Golf: Els is all shook up

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The Independent Online
ERNIE ELS had never heard of the Australian Jarrod Moseley until this weekend. But he will never forget the name now. In a remarkable finish to the Heineken Classic at The Vines in Australia's richest tournament, Els, the world No 5, squandered a six-stroke lead while local golfer Moseley took the first prize.

The 26-year-old has been a professional for 18 months, and in that time his best performances were second in the Fijian and Samoan Opens. His career earnings were pounds 17,000. He did not even know he was playing in the event until 10 days before the start and the surprise of winning was evident as he spoke afterwards.

"This is just unbelievable," he said. "I came here today not really thinking I had a chance. I had basically given up and was just hoping to finish second."

Meanwhile, Els was in a state of bewilderment. "One bad hole really shook me up," the South African said.

He was referring to the 413-yard seventh, which he had comfortably negotiated par-birdie-par in the first three rounds. This time, however, his drive was pushed and his second, which he tried to fade under some branches, was instead hooked into a bush.

After taking a penalty drop Els, winner of the South African PGA title two weeks ago, chipped onto the green, only to three-putt for a triple bogey seven. He never recovered.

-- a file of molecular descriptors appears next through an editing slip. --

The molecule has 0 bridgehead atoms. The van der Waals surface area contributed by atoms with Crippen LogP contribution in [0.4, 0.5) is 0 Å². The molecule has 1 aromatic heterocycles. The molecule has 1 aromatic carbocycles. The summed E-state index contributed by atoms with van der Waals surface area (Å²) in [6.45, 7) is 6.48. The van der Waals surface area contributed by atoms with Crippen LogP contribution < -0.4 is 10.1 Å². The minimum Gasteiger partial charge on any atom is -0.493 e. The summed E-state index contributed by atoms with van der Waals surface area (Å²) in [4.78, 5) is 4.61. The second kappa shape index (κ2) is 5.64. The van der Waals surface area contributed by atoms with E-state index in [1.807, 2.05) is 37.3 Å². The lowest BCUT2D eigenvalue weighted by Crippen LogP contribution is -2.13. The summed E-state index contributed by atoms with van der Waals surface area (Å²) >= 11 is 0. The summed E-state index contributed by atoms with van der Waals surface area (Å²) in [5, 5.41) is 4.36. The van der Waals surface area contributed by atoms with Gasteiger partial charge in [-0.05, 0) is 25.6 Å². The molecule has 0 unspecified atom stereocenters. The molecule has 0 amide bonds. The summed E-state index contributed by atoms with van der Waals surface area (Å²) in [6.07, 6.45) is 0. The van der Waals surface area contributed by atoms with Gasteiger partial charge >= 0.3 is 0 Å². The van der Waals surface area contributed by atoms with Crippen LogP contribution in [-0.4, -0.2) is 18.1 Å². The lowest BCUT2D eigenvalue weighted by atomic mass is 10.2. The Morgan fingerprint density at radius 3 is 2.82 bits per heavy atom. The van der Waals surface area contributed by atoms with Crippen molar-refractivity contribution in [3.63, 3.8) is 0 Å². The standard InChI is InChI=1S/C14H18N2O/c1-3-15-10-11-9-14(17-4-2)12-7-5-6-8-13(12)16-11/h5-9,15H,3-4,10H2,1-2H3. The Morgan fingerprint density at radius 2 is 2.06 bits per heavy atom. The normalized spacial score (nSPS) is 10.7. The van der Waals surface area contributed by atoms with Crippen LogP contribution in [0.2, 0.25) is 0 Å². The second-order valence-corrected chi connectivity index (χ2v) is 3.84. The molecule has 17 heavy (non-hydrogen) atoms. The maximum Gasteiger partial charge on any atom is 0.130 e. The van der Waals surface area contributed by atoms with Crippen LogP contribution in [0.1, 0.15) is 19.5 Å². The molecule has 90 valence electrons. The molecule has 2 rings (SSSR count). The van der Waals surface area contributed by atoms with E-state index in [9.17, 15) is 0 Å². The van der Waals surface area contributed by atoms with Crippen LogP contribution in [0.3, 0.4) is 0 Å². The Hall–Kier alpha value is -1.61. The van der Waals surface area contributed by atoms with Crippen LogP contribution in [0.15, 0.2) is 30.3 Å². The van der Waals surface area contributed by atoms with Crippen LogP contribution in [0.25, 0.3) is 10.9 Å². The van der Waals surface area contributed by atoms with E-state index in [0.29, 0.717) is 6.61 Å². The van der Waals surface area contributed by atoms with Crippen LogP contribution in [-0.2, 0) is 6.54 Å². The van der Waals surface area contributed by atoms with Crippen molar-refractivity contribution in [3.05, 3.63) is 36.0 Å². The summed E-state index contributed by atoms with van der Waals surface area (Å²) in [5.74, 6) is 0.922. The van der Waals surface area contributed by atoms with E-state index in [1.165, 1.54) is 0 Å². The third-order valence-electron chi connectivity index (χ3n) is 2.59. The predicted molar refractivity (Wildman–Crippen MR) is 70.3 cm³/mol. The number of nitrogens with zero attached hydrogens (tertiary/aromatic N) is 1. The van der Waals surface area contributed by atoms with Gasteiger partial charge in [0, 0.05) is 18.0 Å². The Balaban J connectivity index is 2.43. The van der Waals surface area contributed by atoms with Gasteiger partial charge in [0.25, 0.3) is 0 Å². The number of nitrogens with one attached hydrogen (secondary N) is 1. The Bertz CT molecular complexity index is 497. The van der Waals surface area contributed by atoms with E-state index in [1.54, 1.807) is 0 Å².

"It killed me," he added. "I had such a solid start and was in control of the tournament. I was hitting shot after shot the way I wanted to, but that hole left me kind of shell-shocked."

With Moseley having had birdies at the sixth, seventh and ninth, Els's six-shot advantage was gone and when he three-putted again for a bogey six on the long ninth the little-known Australian was ahead. By the 14th he was three clear and then it was a matter of holding his nerve.

A member of the Australian side which won the world amateur team title in 1996, he knew he could probably afford one mistake - and when it came on the 17th, where he pushed his second into sand and only just got out, he was relieved to discover he still had a one-stroke lead.

The 517-yard 18th played downwind all week and was the easiest hole on the course. A birdie would have put the issue beyond doubt, but Moseley found another bunker off the tee and had to lay up short.

From there, though, he struck an eight-iron to 10 feet, two-putted and then waited to see if Els could eagle the last. The double US Open champ- ion hit his second to 25 feet, but the putt to force a play-off was never on line.

In the end Els had to settle for a share of second place with Germany's Bernhard Langer and Australian Peter Lonard. Moseley shot 69 against the 75 of Els and finished with a 14-under-par total of 274. The leading British player was Scotland's Andrew Coltart, who tied for 13th place and is now eighth in the Ryder Cup points table.

In the separate Seniors Challenge, Lee Trevino had his second victory in three days, his two-under-par 70 off a slightly shortened course beating Gary Player by four and Graham Marsh by five.